First, we need to install and configure RNA algorithms to produce data. We need also to install and configure at least one database to store and retrieve the data produced by the users. This is the computing and data layer of our RNA Science Toolbox.
But having everything installed and configured at the same place is not enough. We need a way to communicate with all these “low-levels” tools in a more uniform way. The Bio* projects from the Open Bioinformatics Foundation provides such communication interfaces since a while. At the moment, i have developed my own solution in Python and it is named PyRNA. PyRNA is able to communicate with tools installed locally, but also with public databases (RFAM, NDB,…) and public Web services. PyRNA is lighter and more RNA oriented than BioPython. But i’m pretty sure that i will delegate the work to BioPython for more “classical” bioinformatics tasks. This Python library will be the middle layer of the toolbox.
The full installation and setup of all these components (algorithms, database, Python library,…) is a mess. This is where a virtual machine comes in play. Virtual machines allow to deploy a fully configured environment in a few easy steps. The RNA Science Toolbox is based on a Linux distribution to be deployed with the tool Vagrant. If we stop here, each user will need to install his own toolbox on his computer and will manage his own data warehouse. Futhermore, his way to do RNA Science will be restricted to the command-line: an efficient but limited way concerning visualization and interactivity with RNA data.
We can go further beyond. The Python library PyRNA contains an embedded Web server based on Tornado. This Web server already provides Web services (many more will come soon) and will offer interactive and graphical Web pages. These Web pages will allow to write interactive notebooks, in the same spirit as what you have with iPython, Beaker or Findings. The Web services will allow to connect non-Web based (native) tools like Assemble2. Consequently, a user would be able to write a Web notebook dedicated to the identification of new RNA 3D motifs, store them in the local database and use them through Assemble2 for the construction of a 3D model.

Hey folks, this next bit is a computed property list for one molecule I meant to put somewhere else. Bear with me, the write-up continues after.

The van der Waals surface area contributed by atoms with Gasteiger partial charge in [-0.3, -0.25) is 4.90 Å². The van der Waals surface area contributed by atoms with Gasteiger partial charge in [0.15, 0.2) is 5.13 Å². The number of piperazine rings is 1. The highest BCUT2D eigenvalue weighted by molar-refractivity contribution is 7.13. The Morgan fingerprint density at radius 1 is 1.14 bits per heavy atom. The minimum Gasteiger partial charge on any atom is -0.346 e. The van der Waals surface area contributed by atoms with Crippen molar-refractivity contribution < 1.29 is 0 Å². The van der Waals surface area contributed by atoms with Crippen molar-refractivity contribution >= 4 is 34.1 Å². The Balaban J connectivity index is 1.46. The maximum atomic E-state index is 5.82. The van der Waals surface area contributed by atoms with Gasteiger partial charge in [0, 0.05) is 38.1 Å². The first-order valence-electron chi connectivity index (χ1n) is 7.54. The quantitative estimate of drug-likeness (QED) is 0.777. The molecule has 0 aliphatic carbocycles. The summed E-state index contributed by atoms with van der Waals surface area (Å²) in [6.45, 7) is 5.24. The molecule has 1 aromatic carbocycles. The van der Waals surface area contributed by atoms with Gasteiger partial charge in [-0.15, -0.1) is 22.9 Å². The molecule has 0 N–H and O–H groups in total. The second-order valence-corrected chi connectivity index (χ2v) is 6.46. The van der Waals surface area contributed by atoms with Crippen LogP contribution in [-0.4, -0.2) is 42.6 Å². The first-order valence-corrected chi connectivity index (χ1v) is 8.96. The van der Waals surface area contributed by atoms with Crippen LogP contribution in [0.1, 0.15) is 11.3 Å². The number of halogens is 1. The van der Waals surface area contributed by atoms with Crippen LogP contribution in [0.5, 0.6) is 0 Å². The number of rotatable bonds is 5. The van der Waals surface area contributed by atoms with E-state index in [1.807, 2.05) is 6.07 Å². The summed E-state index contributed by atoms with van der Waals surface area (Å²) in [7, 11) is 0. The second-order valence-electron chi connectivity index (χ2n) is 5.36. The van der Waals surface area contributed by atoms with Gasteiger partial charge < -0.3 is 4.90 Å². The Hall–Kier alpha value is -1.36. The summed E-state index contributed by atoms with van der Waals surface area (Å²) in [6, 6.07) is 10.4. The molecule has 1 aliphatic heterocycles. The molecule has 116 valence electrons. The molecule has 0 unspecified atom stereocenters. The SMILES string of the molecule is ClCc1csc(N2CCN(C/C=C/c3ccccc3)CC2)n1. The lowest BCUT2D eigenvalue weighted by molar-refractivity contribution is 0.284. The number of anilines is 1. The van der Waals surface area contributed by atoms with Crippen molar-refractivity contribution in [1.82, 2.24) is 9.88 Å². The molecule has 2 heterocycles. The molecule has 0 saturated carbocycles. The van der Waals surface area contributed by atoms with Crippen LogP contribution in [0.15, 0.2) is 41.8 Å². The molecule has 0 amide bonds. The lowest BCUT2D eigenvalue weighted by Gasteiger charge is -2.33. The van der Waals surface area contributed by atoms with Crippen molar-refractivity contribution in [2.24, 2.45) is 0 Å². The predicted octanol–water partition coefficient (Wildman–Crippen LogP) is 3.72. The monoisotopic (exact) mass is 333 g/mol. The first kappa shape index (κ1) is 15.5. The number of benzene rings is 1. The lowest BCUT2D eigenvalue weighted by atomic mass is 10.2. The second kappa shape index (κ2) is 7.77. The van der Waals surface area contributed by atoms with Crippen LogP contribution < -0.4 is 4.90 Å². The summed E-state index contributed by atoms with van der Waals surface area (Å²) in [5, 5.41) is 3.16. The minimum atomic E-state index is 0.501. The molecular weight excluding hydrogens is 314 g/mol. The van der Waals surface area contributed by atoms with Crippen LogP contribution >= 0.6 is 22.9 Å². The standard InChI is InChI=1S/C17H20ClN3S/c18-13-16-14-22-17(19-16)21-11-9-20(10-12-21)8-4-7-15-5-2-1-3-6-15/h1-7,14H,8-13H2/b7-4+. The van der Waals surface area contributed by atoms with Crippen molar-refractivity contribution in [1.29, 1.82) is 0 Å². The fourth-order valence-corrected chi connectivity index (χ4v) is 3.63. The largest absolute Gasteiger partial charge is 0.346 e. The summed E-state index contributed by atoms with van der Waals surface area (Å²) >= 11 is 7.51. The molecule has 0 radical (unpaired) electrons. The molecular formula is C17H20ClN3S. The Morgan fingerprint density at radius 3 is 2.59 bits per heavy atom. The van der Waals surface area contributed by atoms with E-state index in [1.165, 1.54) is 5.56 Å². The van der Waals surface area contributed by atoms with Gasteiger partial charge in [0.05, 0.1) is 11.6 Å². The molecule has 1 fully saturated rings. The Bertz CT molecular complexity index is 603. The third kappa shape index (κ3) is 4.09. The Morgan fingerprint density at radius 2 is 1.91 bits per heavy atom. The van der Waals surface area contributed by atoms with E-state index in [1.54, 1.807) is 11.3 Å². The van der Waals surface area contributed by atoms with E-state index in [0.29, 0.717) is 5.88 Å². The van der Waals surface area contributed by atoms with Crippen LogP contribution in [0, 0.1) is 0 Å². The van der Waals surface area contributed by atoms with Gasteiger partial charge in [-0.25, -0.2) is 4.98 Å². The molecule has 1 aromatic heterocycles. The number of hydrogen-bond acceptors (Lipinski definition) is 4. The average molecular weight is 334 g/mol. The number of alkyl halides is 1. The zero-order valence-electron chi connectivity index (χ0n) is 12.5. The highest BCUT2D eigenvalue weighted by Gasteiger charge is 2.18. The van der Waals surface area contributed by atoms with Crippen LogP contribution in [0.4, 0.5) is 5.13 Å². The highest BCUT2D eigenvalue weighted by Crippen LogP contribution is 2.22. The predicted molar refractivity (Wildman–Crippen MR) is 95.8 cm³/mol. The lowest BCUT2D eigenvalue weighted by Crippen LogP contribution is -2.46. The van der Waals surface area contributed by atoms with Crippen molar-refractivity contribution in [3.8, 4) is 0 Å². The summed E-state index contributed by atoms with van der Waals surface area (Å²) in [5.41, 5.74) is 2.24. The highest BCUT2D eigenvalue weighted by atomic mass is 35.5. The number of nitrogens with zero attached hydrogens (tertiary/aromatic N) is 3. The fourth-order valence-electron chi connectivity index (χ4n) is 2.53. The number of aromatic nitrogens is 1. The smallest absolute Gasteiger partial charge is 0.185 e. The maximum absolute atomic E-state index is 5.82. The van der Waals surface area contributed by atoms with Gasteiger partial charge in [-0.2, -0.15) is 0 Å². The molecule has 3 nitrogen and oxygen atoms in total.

Or a user would be responsible to work on the identification of new RNA motifs in order to help others in the lab for the construction of 3D models.
With this blog post, i wanted to highlight the ideas that will guide my further developments. The project PyRNA has been renamed RNA Science Toolbox and it has now a twitter account. In parallel with the development of this toolbox, Assemble2 will also get new features to put them in synergy.
Next week, i will attend the 1st International Workshop on Virtual and Augmented Reality dedicated to Molecular Science (VARMS 2015):
The international IEEE Virtual Reality 2015 conference, through the VARMS workshop, gives researchers an excellent opportunity to:
- keep up to date with new approaches at the interface between Augmented and Virtual Reality, 3D User Interfaces and Video Games to popularize Molecular Science, both in research and teaching contexts,
- identify efforts to support the deeper integration of Virtual Reality techniques in the processes and practices of research laboratories and companies in the Molecular Science field, promoting the usefulness and usability of Virtual and Augmented Reality in Molecular Science, implying deep ergonomic analyses and user evaluations in the targeted field,
- highlight convincing success stories, thereby catalysing the use of Virtual and Augmented Reality in the targeted community, as actual research achievements that lead to decisive results in Molecular Science are still rare.
Here is my poster on Assemble2.
If you want to play with the new features available with version 1.2 before its stable release, go now to the downloads page. Please note that you will need Java 8 update 20 or greater to run it. Several features are still under development and could be buggy. Any feedback is welcome 😉